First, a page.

Honest Voice

One of the problems with websites (including ones I've built) is that they often lack voice. They're full of mission statements, programs, hype, and a hollow-sounding voice that doesn't quite ring true. That just doesn't work on the Internet. The Cluetrain Manifesto is right (you can even read the entire book online). I'm excited about churches and pastors who have an honest voice. Four-color brochures and corporate websites don't work half as well as individuals speaking honestly. I'm not sure how this will all play out, but I think it's an exciting move and holds all kinds of potential for churches. I've even registered www.honestvoice.com (at $8.95, why wouldn't I?). I'm not sure what I'll do with it, but I would love to see churches, leaders, and individuals begin to make the move to speaking honestly.

The Sermon Maker

I picked up a copy of The Sermon Maker yesterday, and I've absolutely devoured it. It's the best book on preaching I've ever read. Better yet, it comes at a time that I needed to refocus my energies in preaching and in life. It's been a tough year, mainly because it's been a tiring year. Slowly, I'm beginning to remember my call and gain some passion again.

Some quotes from the book:

"Even in the old days He never asked men to do what was reasonable. Men can do that for themselves. They can buy and sell, heal and govern. But then out of some deep place comes the command to do what makes no sense at all - to build a ship on dry land; to sit among the dunghills; to marry a whore; to set their son on the altar of sacrifice. Then, if men have faith, a new thing comes." (William Golding) (p.26)

"Great sermons don't merely spring from good homiletical practice. They don't come from tons of study. Study can inform the sermon, but it cannot teach it its music...All sermonic tools have their place in sermon preparation, but great preaching only grows out of the soil of great lives." (p.33)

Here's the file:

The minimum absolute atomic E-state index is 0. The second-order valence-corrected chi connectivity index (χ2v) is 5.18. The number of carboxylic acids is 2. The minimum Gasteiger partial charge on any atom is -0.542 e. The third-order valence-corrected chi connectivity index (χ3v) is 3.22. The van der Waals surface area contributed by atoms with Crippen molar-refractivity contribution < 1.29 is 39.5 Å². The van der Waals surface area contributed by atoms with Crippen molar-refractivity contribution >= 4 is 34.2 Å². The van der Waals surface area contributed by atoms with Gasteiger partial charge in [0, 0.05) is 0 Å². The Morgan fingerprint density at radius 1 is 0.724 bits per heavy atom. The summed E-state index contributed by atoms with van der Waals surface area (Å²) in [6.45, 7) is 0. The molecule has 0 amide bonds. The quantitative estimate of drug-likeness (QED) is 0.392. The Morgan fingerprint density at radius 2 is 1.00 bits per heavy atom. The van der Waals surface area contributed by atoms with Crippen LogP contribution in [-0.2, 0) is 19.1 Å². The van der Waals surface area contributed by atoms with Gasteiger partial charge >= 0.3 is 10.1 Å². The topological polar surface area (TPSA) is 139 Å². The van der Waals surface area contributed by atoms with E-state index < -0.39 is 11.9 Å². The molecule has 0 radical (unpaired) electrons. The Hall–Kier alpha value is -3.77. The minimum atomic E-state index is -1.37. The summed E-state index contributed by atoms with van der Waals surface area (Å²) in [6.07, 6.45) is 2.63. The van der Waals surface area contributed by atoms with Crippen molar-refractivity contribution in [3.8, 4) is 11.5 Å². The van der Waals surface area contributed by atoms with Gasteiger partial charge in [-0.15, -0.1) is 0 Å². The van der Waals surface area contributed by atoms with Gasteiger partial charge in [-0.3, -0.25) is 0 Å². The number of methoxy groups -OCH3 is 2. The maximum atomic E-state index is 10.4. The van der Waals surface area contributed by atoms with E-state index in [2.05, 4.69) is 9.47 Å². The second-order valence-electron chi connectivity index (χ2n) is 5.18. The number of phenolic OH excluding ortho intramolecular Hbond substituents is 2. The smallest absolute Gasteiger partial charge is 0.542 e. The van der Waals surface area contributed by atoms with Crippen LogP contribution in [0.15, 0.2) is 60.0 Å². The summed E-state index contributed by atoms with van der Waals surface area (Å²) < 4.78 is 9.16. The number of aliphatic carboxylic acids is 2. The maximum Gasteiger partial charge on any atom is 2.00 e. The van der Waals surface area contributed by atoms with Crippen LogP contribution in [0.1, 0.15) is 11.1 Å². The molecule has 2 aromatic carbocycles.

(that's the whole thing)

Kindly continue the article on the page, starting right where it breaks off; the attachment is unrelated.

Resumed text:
"God, help me not to preach better. Just help me to be better. Do nothing for my reputation. Only bring me to the place where I see what needs to be done, and make me alive for the doing of it. Don't make my sermons interesting; make them important. Let them seek no critiques as to their eloquence or boredom. Only let them be a cry on your behalf for all you want done in the world." (p.51)

"Increase your life. Live your life more fully. And pay attention to it...Stay as alive as you dare, and trust that your life with all its unorthodox twists and turns is still God's territory. Dare to tell some stories that don't sound like religious stories. Use some language that doesn't sound like it belongs in church. Read fiction. Take clogging lessons. Go be alive, so that you yourself are a living sermon about abundant life. Then whatever you say will be worth listening to." (Barbara Brown Taylor) (p. 116)

"Great preaching is just personal counseling done on a group basis." (p. 130)

Leadership on the Line

"Each day brings you opportunities to raise important questions, to speak to higher values, and surface unresolved conflicts. Every day you have the chance to make a difference in the lives of people around you..."

"To lead is to live dangerously because when leadership counts, when you lead people through difficult change, you challenge what people hold dear - their daily habits, tools, loyalties, and ways of thinking - with nothing more to offer perhaps than a possibility."

Ronald A. Heifetz and Marty Linsky, Leadership on the Line

Trip to Philadelphia

We're back from an eight-day trip to Philadelphia to visit Charlene's sister and her new husband. I spent all day driving and now I can't sleep, even though I'm very tired.

The two top attractions of the trip were Philadelphia's historic district, "America's most historic square mile" (where the Declaration of Independence was signed, home of the Liberty Bell, Ben Franklin's grave, etc.), and visiting New York (apart from when we lost one of our cars overnight when the parking garage closed). It was sobering to drive past Ground Zero, but exciting to be in such a vibrant city.

My favorite part of the trip into New York was our time with the congregation at Brooklyn Tabernacle. We worshiped; we were moved; we were comforted; we were rebuked. Jim Cymbala did an excellent job in leading the service. Beyond the beautiful new building and the phenomenal choir, even beyond the multicultural flavor of the church, God is doing a work there. It was exciting to participate, even for a day.